'The duty of an occupier of premises, on which a fire is purposely kindled by the agency of the occupier or some one for whom he is responsible is to secure that it shall not escape beyond the bounds of his premises so as, in the ordinary course, to cause damage to his neighbours or their property, or the public. For the results of a fire so kindled he is liable, but he is not liable for the results of a fire which is kindled by accident and without negligence, nor of one which is kindled or which spreads through the unauthorised act of a stranger, or vis major, or the act of God'.
11. In dealing with the matter whether a person who starts fire in his land can be expected to know the consequences of his act and can be made liable for damages caused on account of the fire, Anand and Sastris' in their book 'Law of Tort' state the principles at page 487 thus:--
'22. Fire -- fire is a dangerous thing. Consequently the principle of Rylands v. Fletcher, (1868-LR 3 HL 330) applies to it. In Musgrov v. Pandelis, (1919-2 KB 43), a defendant was held liable for damages caused by a fire started in the carburetor of a motor car filled with gazolene. Bankes, L.J. said :
'A man was liable to common law for damage done by fire originating on his own property -- (1) for the mere escape of the fire; (2) if the fire was caused by the negligence of himself or his servants of by his own wilful act; upon the principle of Rylands v. Fletcher, (1868-LR 3 til 330).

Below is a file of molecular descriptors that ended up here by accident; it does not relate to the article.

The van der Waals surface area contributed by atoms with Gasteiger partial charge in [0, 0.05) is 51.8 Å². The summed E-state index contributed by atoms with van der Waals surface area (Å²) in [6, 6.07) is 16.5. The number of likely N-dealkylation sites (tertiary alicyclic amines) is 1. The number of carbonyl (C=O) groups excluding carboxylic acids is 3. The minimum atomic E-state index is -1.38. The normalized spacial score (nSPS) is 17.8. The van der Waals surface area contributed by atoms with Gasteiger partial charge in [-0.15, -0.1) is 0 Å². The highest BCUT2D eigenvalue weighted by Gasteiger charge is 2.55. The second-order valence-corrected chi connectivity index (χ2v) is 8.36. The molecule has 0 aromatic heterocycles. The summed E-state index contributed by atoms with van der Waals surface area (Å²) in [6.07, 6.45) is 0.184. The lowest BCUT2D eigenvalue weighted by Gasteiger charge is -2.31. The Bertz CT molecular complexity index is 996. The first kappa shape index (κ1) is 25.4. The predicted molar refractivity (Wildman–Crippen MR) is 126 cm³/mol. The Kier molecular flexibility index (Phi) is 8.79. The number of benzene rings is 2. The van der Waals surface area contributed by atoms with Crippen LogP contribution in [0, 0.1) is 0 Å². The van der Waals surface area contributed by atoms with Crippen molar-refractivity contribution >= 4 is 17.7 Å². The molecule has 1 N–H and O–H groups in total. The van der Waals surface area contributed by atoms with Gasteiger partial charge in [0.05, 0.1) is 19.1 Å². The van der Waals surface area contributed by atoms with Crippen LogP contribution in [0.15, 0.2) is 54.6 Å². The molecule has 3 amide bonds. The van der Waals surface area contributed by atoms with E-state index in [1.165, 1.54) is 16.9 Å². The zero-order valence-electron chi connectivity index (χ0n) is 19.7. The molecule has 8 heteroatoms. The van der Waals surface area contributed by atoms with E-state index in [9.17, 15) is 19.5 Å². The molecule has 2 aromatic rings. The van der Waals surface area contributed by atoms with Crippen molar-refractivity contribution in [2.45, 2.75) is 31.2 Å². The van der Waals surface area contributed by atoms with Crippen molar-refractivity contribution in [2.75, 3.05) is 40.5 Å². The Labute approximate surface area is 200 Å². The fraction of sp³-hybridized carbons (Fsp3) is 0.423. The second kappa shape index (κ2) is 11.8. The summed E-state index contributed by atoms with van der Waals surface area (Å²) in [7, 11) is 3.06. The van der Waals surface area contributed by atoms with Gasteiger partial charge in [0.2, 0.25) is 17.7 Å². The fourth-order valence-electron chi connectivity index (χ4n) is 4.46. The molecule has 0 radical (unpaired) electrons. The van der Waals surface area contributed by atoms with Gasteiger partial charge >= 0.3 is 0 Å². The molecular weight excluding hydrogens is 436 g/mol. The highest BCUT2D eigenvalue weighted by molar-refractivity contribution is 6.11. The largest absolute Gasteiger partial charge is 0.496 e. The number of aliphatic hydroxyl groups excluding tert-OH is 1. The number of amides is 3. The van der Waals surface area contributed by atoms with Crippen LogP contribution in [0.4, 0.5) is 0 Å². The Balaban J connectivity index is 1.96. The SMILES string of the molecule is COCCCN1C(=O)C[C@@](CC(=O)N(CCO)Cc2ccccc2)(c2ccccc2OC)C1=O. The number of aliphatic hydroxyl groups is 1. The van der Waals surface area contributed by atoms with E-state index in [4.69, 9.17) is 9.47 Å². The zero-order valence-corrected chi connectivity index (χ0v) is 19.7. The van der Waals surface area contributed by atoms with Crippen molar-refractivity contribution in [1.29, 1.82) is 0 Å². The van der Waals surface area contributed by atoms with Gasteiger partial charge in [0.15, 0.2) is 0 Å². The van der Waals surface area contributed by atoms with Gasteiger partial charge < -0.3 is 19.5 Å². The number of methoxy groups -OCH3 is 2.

This principle was not then known by the name, because Rylands v. Fletcher, (1868-LR 3 HL 330) was not then decided; but it was an existing principle of the common law.....'
The occupier of premises is bound, if he starts a fire either intentionally or by negligence, at his peril to keep it front doing damage to others, But tie is not liable, if it cannot be proved that the origin of the fire was due to either of the causes above described.
Whether a fire begun accidentally, is continued by the negligence of the occupier he will be held liable, for, in such a case, the negligence is responsible for the continuance of the fire and the destruction of the plaintiffs property. Under such circumstances the occupier must take reasonable care to prevent the fire from spreading and if he omits to take such care he is liable.
A fire does not begin accidentally when it is caused or produced by a dangerous thing for which the owner is responsible.....'
12. 'A Division Bench of the Madras High Court in Chinnaswami Chettiar v. Sundermmal, : AIR1955Mad68 held that if it was found that the fire was caused in the defendant's house by electric short circuit in the electric system in the house, which could not have been foreseen or anticipated and that it was caused accidentally, and that the fire spreading to the adjoining premises of the plaintiff, had burned down a part of the plaintiff's buildings, the damage caused to the plaintiff's property was not by the fire, which was due to accident, but the fire, which spread to the gunny bags on the northern side of the plaintiff's window, to stop which, no attempt was made and that the damage caused to the plaintiff's property was due to the negligence on the part of the defendant in not taking any steps to prevent the spread of fire and that therefore the defendant was liable for the damage caused to the plaintiff's premises. In coming to this conclusion, their Lordships took into consideration the fact that the defendant had not taken necessary steps to prevent the spreading of the fire into the neighbour's land either by informing the police about the fire and requisitioning the fire extinguisher or sending a message to the plaintiff or calling the attention of the neighbours to quench the fire.
13. In Overseas Tankship (U. K.) Ltd. v. Morts Dock and Engineering Co., Ltd., (1961) 1 All ER 404 the House of Lords held that the test of liability for the damage done by fire was the foresee ability of the Injury by fire.